About a year ago I wrote about the Indiana Supreme Court’s sua sponte rewriting of Indiana’s self-defense statute to deprive people of the right to use force to defend themselves against police officers committing crimes.
Yesterday Indiana Governor Mitch Daniels signed into law Senate Enrolled Act 1, which restored by statute that which the Indiana Supreme Court had taken away by judicial activism. In part:
(i) A person is justified in using reasonable force against a public servant if the person reasonably believes the force is necessary to:
(1) protect the person or a third person from what the person reasonably believes to be the imminent use of unlawful force;
(2) prevent or terminate the public servant’s unlawful entry of or attack on the person’s dwelling, curtilage, or occupied motor vehicle; or
(3) prevent or terminate the public servant’s unlawful trespass on or criminal interference with property lawfully in the person’s possession, lawfully in possession of a member of the person’s immediate family, or belonging to a person whose property the person has authority to protect.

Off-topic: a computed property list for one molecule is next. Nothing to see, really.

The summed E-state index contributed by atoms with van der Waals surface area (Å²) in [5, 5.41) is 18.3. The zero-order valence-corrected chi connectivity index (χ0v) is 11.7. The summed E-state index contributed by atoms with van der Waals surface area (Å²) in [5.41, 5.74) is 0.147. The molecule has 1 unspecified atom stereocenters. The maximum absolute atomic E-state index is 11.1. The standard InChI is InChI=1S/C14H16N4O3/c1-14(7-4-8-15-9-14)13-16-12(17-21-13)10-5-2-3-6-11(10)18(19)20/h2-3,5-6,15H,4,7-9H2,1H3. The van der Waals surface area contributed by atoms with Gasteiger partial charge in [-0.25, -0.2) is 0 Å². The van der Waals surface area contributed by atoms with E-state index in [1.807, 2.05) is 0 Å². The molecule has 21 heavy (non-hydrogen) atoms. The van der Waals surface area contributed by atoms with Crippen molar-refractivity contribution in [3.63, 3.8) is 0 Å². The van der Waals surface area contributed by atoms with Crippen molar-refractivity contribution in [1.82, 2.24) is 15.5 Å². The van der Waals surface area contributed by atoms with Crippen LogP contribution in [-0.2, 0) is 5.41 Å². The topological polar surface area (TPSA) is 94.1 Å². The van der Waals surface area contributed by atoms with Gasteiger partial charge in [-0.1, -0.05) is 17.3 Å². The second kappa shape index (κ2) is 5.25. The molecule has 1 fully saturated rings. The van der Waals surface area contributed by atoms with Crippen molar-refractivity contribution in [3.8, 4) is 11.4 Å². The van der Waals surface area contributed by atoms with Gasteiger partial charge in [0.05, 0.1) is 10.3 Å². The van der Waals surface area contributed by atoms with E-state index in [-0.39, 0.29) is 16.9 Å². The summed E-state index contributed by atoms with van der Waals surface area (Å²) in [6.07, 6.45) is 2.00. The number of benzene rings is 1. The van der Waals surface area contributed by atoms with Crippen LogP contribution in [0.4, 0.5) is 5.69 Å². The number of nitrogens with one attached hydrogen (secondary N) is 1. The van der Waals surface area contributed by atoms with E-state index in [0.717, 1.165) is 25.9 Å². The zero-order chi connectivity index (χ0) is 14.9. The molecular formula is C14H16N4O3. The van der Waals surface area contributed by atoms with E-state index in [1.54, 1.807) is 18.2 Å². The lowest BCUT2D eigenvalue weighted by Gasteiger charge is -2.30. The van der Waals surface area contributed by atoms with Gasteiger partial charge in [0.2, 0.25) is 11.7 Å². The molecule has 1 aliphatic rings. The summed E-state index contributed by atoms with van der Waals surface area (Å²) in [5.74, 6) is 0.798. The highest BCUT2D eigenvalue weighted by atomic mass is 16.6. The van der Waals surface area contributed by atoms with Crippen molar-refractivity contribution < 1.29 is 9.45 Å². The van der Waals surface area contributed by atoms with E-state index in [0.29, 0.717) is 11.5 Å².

That’s as it should be. The police are not happy—also, as it should be.
“It’s just a recipe for disaster,” [the president of the Indiana FOP] told Bloomberg. “It just puts a bounty on our heads.”
You know the answer to this, of course: it’s what badgelickers tell people who complain of police brutality; I hope the police will take it to heart: You don’t want people using force against you? Don’t break the law.
(H/T my arms dealer.)